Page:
EU investigation into Open XML vote still ongoing

European antitrust regulators sent letters earlier in the year to European standards bodies exploring how the standards-setting process was working.

European antitrust regulators are investigating whether Microsoft abused its desktop software market dominance in its effort to standardize the Office Open XML file formats.

The European Commission's antitrust regulatory body sent queries to several European countries to see how the standards-setting process was working, a spokesperson confirmed on Wednesday.

The investigation is still ongoing, he added.

The effort stems from a complaint lodged by anti-Microsoft lobbying group ECIS (European Commission for Interoperable Systems). The Commission said in January that it is exploring whether the Open XML file formats are sufficiently interoperable with competitors' products.

The Wall Street Journal in February reported that the investigation had started.

In a letter seen by CNET, European regulators queried the national standards body in Norway to gain details into the local standardization process. Specifically, the European Commission sought information on attempts to influence the debate or vote over the standards proposal.

In response, Standards Norway said there was heated debate but not any "inappropriate behavior that endangered our process," according to a document seen by CNET

Office Open XML (OOXML) is a technical specification that describes the inner workings of how to read and create Microsoft Office documents. In 2005, Microsoft started a process to standardize Open XML in an effort to appeal to government customers who favor standards-based software and improve interoperability with third-party products.

On Wednesday, the International Organization for Standardization (ISO) announced that Open XML received enough for votes for it to be ratified as a standard.

The Commission query to Standards Norway came in February, before the results of the ISO ballot were published. The approval of Open XML reversed a previous attempt in September at standards approval that failed.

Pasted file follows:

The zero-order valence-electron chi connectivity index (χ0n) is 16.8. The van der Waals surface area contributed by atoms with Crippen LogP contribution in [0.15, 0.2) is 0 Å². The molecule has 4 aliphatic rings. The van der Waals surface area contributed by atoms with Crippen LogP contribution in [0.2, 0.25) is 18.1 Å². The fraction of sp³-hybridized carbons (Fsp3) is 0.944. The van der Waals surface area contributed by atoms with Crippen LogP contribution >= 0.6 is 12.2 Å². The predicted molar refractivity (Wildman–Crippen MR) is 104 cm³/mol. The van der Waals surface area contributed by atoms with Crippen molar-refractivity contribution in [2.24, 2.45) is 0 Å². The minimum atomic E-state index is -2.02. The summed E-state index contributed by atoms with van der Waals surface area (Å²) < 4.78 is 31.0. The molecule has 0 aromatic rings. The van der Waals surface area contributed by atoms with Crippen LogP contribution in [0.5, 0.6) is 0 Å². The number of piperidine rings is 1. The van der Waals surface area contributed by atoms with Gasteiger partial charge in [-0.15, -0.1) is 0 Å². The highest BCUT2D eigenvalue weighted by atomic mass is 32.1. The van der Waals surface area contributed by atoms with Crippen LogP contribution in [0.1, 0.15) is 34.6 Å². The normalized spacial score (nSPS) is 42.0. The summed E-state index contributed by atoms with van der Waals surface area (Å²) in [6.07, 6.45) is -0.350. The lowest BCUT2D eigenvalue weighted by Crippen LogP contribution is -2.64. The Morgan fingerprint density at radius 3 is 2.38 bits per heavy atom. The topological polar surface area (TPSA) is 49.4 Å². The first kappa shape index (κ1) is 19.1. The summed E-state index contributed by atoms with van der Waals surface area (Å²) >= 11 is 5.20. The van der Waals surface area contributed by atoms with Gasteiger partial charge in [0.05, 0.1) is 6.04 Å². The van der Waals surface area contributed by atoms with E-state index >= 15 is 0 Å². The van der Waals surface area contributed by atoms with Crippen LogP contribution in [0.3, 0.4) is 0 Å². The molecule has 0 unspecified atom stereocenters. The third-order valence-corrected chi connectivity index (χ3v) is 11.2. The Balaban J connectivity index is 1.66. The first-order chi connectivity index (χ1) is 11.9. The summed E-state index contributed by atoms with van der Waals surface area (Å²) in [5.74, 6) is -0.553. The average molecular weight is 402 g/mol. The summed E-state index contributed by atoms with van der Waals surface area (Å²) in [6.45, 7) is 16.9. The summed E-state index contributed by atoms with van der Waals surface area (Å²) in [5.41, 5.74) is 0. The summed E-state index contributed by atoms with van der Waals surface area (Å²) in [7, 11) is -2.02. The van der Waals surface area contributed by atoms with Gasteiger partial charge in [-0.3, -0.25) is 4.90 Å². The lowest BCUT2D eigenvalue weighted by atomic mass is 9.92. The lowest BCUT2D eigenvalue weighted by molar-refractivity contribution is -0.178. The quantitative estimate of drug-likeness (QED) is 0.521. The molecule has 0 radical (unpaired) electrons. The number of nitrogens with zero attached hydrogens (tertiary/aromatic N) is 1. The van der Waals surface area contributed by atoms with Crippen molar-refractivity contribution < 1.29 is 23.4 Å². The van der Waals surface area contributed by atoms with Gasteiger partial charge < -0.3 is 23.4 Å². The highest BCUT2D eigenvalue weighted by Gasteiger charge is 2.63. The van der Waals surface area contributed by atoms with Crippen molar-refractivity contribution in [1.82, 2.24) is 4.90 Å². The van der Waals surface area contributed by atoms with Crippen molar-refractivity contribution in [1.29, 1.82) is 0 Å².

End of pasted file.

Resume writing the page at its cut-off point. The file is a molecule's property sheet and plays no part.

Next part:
There was intense lobbying by Microsoft, IBM, and their partners to influence the international delegates from national standards bodies who participated in the voting.

In some cases, people favorable to Microsoft's pro-Open XML position joined standards bodies late in the process, bringing protests from Microsoft foes.

In addition, there have been reports of irregularities in the run-up to the most recent voting, which ended Saturday.

The head of the committee established to form Norway's position on Open XML wrote a letter to the ISO, complaining that the country's changed yes vote did not represent the views of most committee members.

Standards Norway, however, issued a statement indicating that its position will remain yes.

Microsoft's director of corporate standards, Jason Matusow, said on Tuesday that he expects IBM and its allies will launch "an orchestrated process attack in the hopes of overturning the ratification of Open XML, or at least to discredit what has come out of this long, global process."

In response, an IBM spokesperson on Wednesday said: "As always, the sentiment has to be organic. It will be up to people and organizations in individual countries to decide whether they want to try to appeal this."

Update 3:47 p.m. Pacific: Microsoft's general manager of standards and interoperability Tom Robertson said that Microsoft, too, has been queried as part of the investigation.

He said that Microsoft will "fully cooperate" with any investigation from the Commission.

In response to the accusations of stacking committees, Robertson said that IBM and other competitors have done exactly what Microsoft is accused of doing. For example, an employee from Google, which opposed Open XML standardization, joined the Danish national committee only three days before a vote.

"It seems that one of the main concerns that people have raised about the process is the broad-based participation in the standards body deliberation," he said. "I think it's ironic IBM is complaining about new members in national standards bodies when they have been working around the clock to get people to join."

Clarification: Robertson said that a Google employee joined the Finnish committee but a Microsoft spokesperson said that it was in Denmark. The quote was changed.